Derbyshire 165 and 213-5 (Godleman 100)
Derbyshire trail by 152 runs
Having finally managed to get my wireless dongle to work in this neck of the woods, a chance to say a few things about yesterday and reply to notoveryet, as I promised I would do.
Credit to Alex Mellor and Matt Critchley in their battling efforts in the morning, while Billy Godleman's century gave us something to hang on to, even if it is, in the grander scheme of things, not amounting to all that much. We're left with the youngsters to battle through the final day, though logic suggests that it may not take too long, based on the evidence that precedes it.
It has been depressing fare, especially for those who sat through and endured it. That it is not good enough is undeniable and, as notoveryet says in his piece below my previous comments, a captain fielding in the deep is not the way to go about it. A skipper needs to be near his bowlers and to be within reach of his wicket-keeper for ideas to make the batsmen work. That is hardly likely in such a position and needs thought through.
Going back to those comments, I won't argue with what people see at games that I haven't attended. It is well known that I live 300 miles from the club, see them as much, over the course of the season, as I can and apart from those occasions, write comment pieces, not commentary.
These are based on match reports and other sources and I don't pretend otherwise. What I do know, however, is how much work will be going on behind the scenes to put it right.
I would be surprised if anyone, inside or outside the club, felt that the elite structure of the past three years had worked unconditionally. In principle it was fine, but was dependent on our bringing on young players, introducing them to the first team and watching them grow, aided and abetted by overseas players of quality.
Having a director, batting coach, bowling coach and fielding coach was overkill. That we introduced young players to the senior side is a given, as is that some have made decent progress. Aside from Ben Slater and Shiv Thakor, none would be said to have set the world alight this year, but there is promise in the likes of Davis, Critchley, Cotton, Parkinson and Hosein. Others may come into the mix, but it takes time, which the average member or supporter is loathe to give.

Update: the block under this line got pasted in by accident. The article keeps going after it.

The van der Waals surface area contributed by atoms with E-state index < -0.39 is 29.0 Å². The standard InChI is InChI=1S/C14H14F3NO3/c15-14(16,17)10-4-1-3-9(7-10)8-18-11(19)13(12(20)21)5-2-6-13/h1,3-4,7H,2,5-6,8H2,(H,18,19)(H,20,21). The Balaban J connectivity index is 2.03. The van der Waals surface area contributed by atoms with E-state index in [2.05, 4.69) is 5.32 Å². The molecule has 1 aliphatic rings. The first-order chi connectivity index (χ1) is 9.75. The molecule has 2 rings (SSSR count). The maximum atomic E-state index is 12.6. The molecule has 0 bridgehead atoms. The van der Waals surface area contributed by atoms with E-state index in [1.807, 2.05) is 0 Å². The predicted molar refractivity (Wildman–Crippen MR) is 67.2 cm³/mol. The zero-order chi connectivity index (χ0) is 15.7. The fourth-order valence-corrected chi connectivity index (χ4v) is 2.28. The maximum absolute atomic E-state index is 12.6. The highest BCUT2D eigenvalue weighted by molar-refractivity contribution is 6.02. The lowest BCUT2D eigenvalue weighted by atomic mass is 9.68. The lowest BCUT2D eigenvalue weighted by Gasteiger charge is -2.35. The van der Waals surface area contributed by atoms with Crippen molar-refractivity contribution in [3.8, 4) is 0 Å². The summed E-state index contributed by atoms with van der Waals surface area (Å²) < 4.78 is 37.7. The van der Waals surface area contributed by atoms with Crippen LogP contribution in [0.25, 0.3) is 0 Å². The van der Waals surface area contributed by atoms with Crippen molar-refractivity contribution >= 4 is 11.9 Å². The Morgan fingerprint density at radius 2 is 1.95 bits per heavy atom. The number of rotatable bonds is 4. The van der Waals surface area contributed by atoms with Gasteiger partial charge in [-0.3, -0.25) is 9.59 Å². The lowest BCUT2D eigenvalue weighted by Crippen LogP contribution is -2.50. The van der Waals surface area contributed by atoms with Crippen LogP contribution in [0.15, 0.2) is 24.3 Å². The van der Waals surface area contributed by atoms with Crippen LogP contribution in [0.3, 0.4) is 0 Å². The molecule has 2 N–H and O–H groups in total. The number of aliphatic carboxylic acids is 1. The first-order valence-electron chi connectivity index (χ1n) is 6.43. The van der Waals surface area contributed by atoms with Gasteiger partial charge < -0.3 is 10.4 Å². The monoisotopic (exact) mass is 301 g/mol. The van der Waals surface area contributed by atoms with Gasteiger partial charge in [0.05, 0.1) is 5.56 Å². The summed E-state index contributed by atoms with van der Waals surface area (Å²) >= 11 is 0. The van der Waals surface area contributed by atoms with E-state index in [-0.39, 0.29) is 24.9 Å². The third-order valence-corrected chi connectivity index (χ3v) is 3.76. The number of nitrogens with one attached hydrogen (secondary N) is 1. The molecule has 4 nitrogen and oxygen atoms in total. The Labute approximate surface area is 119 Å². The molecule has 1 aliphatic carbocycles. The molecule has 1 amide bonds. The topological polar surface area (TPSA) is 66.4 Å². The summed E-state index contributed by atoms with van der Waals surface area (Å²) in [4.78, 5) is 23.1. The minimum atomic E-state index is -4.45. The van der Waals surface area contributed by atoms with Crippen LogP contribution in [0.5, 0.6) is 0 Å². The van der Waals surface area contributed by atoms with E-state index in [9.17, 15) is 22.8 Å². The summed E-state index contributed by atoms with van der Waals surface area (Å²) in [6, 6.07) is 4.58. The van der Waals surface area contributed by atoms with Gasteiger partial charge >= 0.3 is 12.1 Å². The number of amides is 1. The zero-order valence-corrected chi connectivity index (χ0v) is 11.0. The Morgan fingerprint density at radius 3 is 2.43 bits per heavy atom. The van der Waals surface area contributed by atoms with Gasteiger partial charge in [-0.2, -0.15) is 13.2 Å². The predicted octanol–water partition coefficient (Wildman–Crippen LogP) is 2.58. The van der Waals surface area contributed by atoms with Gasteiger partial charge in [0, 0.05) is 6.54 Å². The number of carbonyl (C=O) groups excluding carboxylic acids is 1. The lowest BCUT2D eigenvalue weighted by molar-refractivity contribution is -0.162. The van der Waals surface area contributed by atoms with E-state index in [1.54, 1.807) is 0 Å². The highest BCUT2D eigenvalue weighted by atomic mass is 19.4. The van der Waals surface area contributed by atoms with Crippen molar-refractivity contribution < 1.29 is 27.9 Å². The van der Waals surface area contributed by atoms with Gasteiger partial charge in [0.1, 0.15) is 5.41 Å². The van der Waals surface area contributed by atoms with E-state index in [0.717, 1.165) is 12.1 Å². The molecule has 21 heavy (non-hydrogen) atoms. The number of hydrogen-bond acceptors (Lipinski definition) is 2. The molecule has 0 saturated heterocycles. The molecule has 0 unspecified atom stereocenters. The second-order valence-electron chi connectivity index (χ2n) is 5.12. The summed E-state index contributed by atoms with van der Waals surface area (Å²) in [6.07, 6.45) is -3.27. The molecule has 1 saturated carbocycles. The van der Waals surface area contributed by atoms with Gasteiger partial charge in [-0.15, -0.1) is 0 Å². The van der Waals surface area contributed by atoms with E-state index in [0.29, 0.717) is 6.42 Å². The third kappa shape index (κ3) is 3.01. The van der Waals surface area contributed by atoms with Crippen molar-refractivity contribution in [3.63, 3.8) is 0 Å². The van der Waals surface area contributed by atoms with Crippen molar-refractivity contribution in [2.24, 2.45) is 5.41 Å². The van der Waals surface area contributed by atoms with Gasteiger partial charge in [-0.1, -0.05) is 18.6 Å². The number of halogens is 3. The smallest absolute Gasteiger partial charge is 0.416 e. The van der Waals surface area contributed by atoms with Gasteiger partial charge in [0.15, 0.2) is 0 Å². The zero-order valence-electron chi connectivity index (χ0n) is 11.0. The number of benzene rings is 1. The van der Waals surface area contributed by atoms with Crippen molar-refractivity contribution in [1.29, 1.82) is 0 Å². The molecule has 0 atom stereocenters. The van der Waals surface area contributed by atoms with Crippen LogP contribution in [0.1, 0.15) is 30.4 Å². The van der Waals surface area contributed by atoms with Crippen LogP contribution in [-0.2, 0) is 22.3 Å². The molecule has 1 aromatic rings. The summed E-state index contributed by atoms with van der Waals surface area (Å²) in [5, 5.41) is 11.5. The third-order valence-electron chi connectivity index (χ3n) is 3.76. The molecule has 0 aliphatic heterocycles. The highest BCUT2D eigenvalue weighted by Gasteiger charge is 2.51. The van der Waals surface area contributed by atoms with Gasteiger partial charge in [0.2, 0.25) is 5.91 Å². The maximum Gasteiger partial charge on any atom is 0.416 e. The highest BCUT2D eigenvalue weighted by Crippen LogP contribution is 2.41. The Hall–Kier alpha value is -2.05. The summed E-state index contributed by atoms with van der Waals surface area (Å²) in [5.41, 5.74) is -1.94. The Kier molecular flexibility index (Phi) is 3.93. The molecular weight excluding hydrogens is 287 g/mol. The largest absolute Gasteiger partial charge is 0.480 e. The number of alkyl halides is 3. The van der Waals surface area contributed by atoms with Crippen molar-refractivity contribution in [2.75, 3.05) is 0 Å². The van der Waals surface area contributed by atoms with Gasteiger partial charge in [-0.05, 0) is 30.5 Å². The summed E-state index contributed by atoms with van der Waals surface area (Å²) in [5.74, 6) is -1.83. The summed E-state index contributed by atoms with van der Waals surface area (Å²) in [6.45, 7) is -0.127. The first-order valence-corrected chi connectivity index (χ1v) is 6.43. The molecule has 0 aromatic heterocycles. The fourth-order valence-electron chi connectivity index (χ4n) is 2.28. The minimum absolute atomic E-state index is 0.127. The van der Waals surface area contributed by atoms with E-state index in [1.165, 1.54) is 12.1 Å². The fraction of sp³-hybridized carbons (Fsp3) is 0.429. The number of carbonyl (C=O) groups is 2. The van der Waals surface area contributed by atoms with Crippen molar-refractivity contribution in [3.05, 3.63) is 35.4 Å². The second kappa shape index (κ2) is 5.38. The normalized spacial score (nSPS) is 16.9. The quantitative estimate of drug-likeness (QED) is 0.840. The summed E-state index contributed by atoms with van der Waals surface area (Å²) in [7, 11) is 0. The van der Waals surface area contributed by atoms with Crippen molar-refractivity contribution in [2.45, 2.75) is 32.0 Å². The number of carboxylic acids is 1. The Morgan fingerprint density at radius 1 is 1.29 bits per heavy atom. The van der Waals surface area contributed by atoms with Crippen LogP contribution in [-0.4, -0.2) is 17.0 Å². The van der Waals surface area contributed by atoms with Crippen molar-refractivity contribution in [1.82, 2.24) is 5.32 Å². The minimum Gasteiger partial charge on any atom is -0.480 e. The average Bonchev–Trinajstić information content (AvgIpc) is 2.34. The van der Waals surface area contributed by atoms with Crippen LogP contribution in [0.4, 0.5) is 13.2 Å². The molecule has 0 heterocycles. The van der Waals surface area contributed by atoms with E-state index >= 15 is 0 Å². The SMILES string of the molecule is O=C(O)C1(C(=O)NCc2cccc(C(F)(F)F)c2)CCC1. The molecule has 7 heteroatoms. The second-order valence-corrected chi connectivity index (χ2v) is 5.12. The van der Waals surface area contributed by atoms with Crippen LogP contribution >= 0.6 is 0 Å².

There is no option though. There are ten to twenty slower developers for every Root and Stokes, some never making it at top level. We still need to find a system, or a coach, to accelerate their progress, as Durham, Lancashire, Worcestershire and Northamptonshire seem to do more frequently.
There were few dissenting voices when Graeme Welch took over and while he did a solid job in some areas, we have been let down by overseas imports of some reputation, together with poor decision-making at times. In that, I agree with notoveryet.
Where I disagree is in his assertion that 'the advisory board cannot simply be trusted to get on the field decisions right any more'. They don't make those decisions, they appoint a coach to do so. That mistakes have been made is a given, but that will always happen and the board's task now is to find someone who can take the club forward, then leave them to get on with it. With the right person in place, you shouldn't need to do anything else.
Is that man John Sadler? At one point, in the honeymoon period enjoyed by new coaches in most sports, a lot of people would have said yes, but injuries and poor performances more recently have undermined his case. I don't doubt he is an excellent coach and he is a lovely bloke, but in any sport a coach will be judged on results, often irrespective of mitigating circumstances. Doubtless a robust recruitment and interview process will take place to identify interested parties and I hope that happens soon and we can get the right man in position with a remit to take us on to the next level. If we get that role right, the successful candidate should then be left to get on with it as he sees fit.
I also disagree that 'two of our younger players will be wanting to leave'. That is just scaremongering. How do you know that? No more than I can say that X's innings was the best I have seen. I don't say that, when I haven't seen it; by the same token, people should not make assertions in such a manner when not privy to individual thought processes and plans.
Bringing in new people is always a challenge for a smaller club, but the right coach with good contacts helps, as does having people involved who are on good terms with agents and individual players. As his interview in my recent book confirms, Chris Grant is very confident that 'there is no player in the game that we could not sign at Derbyshire' as the resources are, with prudent and innovative work off the field, in place.
There's a big winter of work ahead on that front, that's for sure.